Pro Learning: Do it for the Knowledge


Ellie Tomasson, Chief Managing Editor

Every year, students across America participate in the national frenzy to obtain the proverbial holy grail of our education system: the 4.0 GPA, 36 ACT, and 2400 SAT, but at what cost? As students scramble to get the best grades, the emphasis on actual learning takes a fatal blow.

Students engage in the cutthroat competition to snatch the coveted spots at the country’s top universities. In order to ensure matriculation in an ivy league, impeccable grades are not optional. This obsession with “getting the A” necessitates mindless memorization, stressful nights churning out trite english essays, and the occasional breach of academic integrity.

From the moment we walk into school for the first time, our fledgling young minds are bombarded by external expectations from parents, teachers and peers to get good grades to ensure bright futures. Throughout history, the American education system has evolved from a good-intentioned institution that cultivated eager and sanguine young scholars into a factory that manufactures humanoids to be thrown out to the bottom of the capitalistic food chain.

Advocates for grades would argue that are necessary as forms of motivation to succeed as well as standards of evaluation. To address the first point, it is true: grades do provide a form of motivation, but it is not always constructive. Grades can foster unhealthy competition between peers as well as a waning self image. They also can provide a desire to obtain the grade by any means necessary while leaving the ultimate goal of education by the wayside.

Furthermore, grades are not even an objective or consistent measure of skill or intelligence. Due to grade inflation and deflation, the grade scale has been perverted. Grades are no longer consistent, so determining intelligence can be difficult.

Additionally, grades also measure a singular strain of “intelligence.” Some individuals can be condemned on account of their inability to perform well on tests and assignments in a certain subject, when in fact they have the capacity to be wildly successful for using a different skill in a different environment.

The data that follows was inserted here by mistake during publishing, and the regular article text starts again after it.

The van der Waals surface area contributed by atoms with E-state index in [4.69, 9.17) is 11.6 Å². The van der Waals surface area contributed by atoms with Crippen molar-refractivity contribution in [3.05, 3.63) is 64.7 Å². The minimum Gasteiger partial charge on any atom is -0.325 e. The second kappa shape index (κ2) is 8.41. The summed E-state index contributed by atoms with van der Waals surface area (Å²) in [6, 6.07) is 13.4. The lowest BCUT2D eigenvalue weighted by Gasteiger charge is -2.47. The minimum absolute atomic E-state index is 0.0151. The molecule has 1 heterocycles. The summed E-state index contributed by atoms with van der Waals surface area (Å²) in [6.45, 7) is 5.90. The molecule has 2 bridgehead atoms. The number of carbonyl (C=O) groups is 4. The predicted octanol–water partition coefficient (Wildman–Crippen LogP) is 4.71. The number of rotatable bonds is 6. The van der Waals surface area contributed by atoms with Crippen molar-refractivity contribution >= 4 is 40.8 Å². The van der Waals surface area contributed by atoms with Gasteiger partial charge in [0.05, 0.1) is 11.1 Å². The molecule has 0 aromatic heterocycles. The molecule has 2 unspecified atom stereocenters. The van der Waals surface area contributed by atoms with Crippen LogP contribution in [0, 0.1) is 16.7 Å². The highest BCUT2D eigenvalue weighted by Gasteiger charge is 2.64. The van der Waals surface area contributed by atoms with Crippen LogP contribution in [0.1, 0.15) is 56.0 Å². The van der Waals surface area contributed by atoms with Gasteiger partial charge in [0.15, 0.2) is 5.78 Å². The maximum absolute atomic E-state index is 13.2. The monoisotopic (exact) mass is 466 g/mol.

School is not about tangible achievements, it is about forming young minds into independent entities. Apologies to the math teachers of the world, but the majority of students are not going to be pulling out the quadratic formula or plotting a logarithmic function on the daily. That being said, I in no way demean the value of their courses. Each class teaches students how to think critically and solve problems for themselves.

While getting caught up in the grade-driven hysteria, students lose sight of their intellectual goals. Your parents can spend hundreds of thousands of dollars on a fancy diploma, you can get a job, and become a cog in the corporate machine without ever having to think for yourself.

This drone-like allegiance to the intangible pigeonholed standard of success sucks the individualism out of us all leaving only the dregs of the human mind: an inanimate lump of cortex trained only in obtaining superficial needs.

By devaluing knowledge, we dehumanize ourselves. Intellect is what distinguishes us from our other mammalian counterparts.

Knowledge and original thought are paramount. The only person you are harming is yourself when you acquiesce to get dragged along by the ebb and flow of the grade-driven curricula.

Philosophy aside, individual thought does not require finding a solution to global warming, or curing cancer, but the desire to break free from the grasp the omnipresent groupthink that dominates our lives.